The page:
The following column has been written by one of the most intense followers of this blog, by Chefren from Italy.
He focuses on one of the biggest issues in modern football that still affects matches and refereeing.
In the fascinating world of refereeing, one of the most controversial issues is certainly the “ghost goal”.
During a football match, what is the difference between this situation and other situations like fouls, incidents and so on? Simply said. This is the only case in which the referee has to take a decision based on an objective assessment, and not, as it happens in the case of other fouls and infractions, just on his discretion. A ball has crossed the line or it has not, easily said, but very difficult to see. You cannot have a different opinion, from one referee to another. This is the crucial point. We can discuss about a foul, a wrong offside (even it’s just of millimetres) and so on, but we cannot discuss about a goal missed by the referee. It is a big mistake, and it could affect the match and its result in a heavy way.
The referee team (assistant referees and additional ones) cannot be blamed: the human eye is powerful, but it cannot perform miracles. Some people try to justify and minimize this problem, they always say that football is a fascinating world based on humane actions and errors where everything might happen. So – they say – one should accept ghost goals with fairness. To my mind, this is a big mistake, because we can easily solve the problem: We can take a look at a famous case of “ghost goal”, which happened at the last FIFA World Cup, as everyone will remember.
|1966: the famous "Wembley goal"....|
The latest and most resounding incident was in fact the unseen goal scored by Frank Lampard, in the knouckout round of 2010 FIFA World Cup in South Africa. It was the round-of-16 match between England and Germany. England would have drawn 2-2 with this goal, but after the goal had not been given, they lost the match by 4-1. Referee Jorge Larrionda was forced to leave the tournament along with his assistant referees. It was a needed decision, but not a totally fair one. FIFA put the blame on the assistant referee, but we should underline that this was not a correct behaviour. Helping the referee team in the “ghost goal”-case is absolutely needed, especially nowadays. After mentioning this example, it is also useful to lay further emphasis on the fact that technology can and must be introduced in the pitch. Electronic tools on the goal line could solve this long-standing issue.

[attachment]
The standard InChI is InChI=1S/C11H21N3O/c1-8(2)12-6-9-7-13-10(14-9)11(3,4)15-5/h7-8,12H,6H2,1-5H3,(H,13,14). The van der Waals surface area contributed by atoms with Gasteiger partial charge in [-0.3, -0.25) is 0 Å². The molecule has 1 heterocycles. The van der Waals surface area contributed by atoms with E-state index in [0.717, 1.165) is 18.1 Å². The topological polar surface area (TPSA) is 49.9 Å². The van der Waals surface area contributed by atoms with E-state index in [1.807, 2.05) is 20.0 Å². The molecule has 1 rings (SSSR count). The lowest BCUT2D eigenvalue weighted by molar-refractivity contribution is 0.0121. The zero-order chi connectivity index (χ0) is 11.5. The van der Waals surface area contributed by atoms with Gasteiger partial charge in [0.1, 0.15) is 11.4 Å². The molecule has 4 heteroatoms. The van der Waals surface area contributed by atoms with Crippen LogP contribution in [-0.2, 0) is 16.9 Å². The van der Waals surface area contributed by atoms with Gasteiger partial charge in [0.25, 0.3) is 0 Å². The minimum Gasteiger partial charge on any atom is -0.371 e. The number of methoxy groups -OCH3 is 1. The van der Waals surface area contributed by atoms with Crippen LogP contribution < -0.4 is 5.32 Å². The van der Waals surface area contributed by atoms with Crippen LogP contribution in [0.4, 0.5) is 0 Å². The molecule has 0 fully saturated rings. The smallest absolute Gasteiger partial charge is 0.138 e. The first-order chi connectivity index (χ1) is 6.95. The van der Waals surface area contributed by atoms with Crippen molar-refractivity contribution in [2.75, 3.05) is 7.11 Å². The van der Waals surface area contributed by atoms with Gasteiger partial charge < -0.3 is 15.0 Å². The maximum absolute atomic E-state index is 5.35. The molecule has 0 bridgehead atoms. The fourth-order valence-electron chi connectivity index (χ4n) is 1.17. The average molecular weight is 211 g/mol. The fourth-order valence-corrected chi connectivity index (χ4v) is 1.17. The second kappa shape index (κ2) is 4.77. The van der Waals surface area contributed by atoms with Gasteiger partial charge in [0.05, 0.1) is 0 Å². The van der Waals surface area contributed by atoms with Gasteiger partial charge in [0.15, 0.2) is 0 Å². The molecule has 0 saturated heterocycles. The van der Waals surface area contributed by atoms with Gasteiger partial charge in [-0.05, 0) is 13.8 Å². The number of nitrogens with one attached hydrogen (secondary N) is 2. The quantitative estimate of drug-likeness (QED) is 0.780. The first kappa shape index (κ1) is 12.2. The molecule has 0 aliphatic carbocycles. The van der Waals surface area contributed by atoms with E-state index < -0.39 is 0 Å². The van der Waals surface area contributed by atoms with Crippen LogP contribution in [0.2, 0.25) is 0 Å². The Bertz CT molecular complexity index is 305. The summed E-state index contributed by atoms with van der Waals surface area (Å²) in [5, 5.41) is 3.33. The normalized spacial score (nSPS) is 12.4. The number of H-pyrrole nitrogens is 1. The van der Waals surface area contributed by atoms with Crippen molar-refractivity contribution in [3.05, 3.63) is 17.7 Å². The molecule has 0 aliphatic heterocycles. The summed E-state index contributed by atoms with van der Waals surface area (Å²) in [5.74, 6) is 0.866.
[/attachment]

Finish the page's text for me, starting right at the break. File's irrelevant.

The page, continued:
According to the latest news we have received, FIFA is ready to introduce this new experiment, but for now we have only heard words. I hope, for a better football, to see this needed technology being applied in the pitch – as soon as possible! We would certainly experience a better football. The technological support in this case would not undermine the authority of the referee in the match at all. Many referees, according to several interviews, are absolutely willing to receive that support!